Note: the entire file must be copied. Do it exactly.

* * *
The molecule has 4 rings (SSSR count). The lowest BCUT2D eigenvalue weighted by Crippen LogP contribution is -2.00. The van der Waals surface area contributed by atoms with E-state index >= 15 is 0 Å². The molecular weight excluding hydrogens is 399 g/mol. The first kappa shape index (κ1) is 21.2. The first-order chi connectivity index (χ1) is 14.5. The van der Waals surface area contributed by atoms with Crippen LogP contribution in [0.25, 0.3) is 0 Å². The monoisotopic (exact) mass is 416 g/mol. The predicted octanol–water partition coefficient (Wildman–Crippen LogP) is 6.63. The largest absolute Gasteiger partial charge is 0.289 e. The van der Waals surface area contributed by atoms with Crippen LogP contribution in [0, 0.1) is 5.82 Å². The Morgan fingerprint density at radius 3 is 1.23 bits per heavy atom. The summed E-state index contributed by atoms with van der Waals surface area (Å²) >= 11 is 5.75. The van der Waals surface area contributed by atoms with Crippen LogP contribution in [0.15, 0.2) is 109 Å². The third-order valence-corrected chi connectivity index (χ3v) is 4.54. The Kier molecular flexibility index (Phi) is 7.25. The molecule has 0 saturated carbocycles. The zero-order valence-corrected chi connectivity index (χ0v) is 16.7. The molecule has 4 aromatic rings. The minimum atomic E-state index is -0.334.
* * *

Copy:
The molecule has 4 rings (SSSR count). The lowest BCUT2D eigenvalue weighted by Crippen LogP contribution is -2.00. The van der Waals surface area contributed by atoms with E-state index >= 15 is 0 Å². The molecular weight excluding hydrogens is 399 g/mol. The first kappa shape index (κ1) is 21.2. The first-order chi connectivity index (χ1) is 14.5. The van der Waals surface area contributed by atoms with Crippen LogP contribution in [0.25, 0.3) is 0 Å². The monoisotopic (exact) mass is 416 g/mol. The predicted octanol–water partition coefficient (Wildman–Crippen LogP) is 6.63. The largest absolute Gasteiger partial charge is 0.289 e. The van der Waals surface area contributed by atoms with Crippen LogP contribution in [0, 0.1) is 5.82 Å². The Morgan fingerprint density at radius 3 is 1.23 bits per heavy atom. The summed E-state index contributed by atoms with van der Waals surface area (Å²) >= 11 is 5.75. The van der Waals surface area contributed by atoms with Crippen LogP contribution in [0.15, 0.2) is 109 Å². The third-order valence-corrected chi connectivity index (χ3v) is 4.54. The Kier molecular flexibility index (Phi) is 7.25. The molecule has 0 saturated carbocycles. The zero-order valence-corrected chi connectivity index (χ0v) is 16.7. The molecule has 4 aromatic rings. The minimum atomic E-state index is -0.334.